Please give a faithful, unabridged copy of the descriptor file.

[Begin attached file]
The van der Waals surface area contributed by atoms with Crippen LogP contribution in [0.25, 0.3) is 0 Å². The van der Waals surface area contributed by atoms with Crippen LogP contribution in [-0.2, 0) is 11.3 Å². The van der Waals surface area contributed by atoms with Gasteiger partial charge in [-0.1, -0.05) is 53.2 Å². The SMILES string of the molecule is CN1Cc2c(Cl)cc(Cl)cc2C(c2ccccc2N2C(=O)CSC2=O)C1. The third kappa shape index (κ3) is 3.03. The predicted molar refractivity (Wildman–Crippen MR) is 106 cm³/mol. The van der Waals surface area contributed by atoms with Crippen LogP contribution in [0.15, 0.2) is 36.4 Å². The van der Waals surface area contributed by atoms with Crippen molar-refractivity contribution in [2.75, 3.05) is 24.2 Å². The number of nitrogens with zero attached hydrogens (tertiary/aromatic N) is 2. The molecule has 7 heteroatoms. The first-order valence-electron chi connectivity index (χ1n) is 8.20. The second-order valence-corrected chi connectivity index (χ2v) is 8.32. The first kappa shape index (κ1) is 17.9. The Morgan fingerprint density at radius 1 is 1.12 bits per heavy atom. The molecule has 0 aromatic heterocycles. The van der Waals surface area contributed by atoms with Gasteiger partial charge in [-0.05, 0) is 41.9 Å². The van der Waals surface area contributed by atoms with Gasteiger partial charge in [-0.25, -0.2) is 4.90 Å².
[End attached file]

The van der Waals surface area contributed by atoms with Crippen LogP contribution in [0.25, 0.3) is 0 Å². The van der Waals surface area contributed by atoms with Crippen LogP contribution in [-0.2, 0) is 11.3 Å². The van der Waals surface area contributed by atoms with Gasteiger partial charge in [-0.1, -0.05) is 53.2 Å². The SMILES string of the molecule is CN1Cc2c(Cl)cc(Cl)cc2C(c2ccccc2N2C(=O)CSC2=O)C1. The third kappa shape index (κ3) is 3.03. The predicted molar refractivity (Wildman–Crippen MR) is 106 cm³/mol. The van der Waals surface area contributed by atoms with Crippen LogP contribution in [0.15, 0.2) is 36.4 Å². The van der Waals surface area contributed by atoms with Crippen molar-refractivity contribution in [2.75, 3.05) is 24.2 Å². The number of nitrogens with zero attached hydrogens (tertiary/aromatic N) is 2. The molecule has 7 heteroatoms. The first-order valence-electron chi connectivity index (χ1n) is 8.20. The second-order valence-corrected chi connectivity index (χ2v) is 8.32. The first kappa shape index (κ1) is 17.9. The Morgan fingerprint density at radius 1 is 1.12 bits per heavy atom. The molecule has 0 aromatic heterocycles. The van der Waals surface area contributed by atoms with Gasteiger partial charge in [-0.05, 0) is 41.9 Å². The van der Waals surface area contributed by atoms with Gasteiger partial charge in [-0.25, -0.2) is 4.90 Å².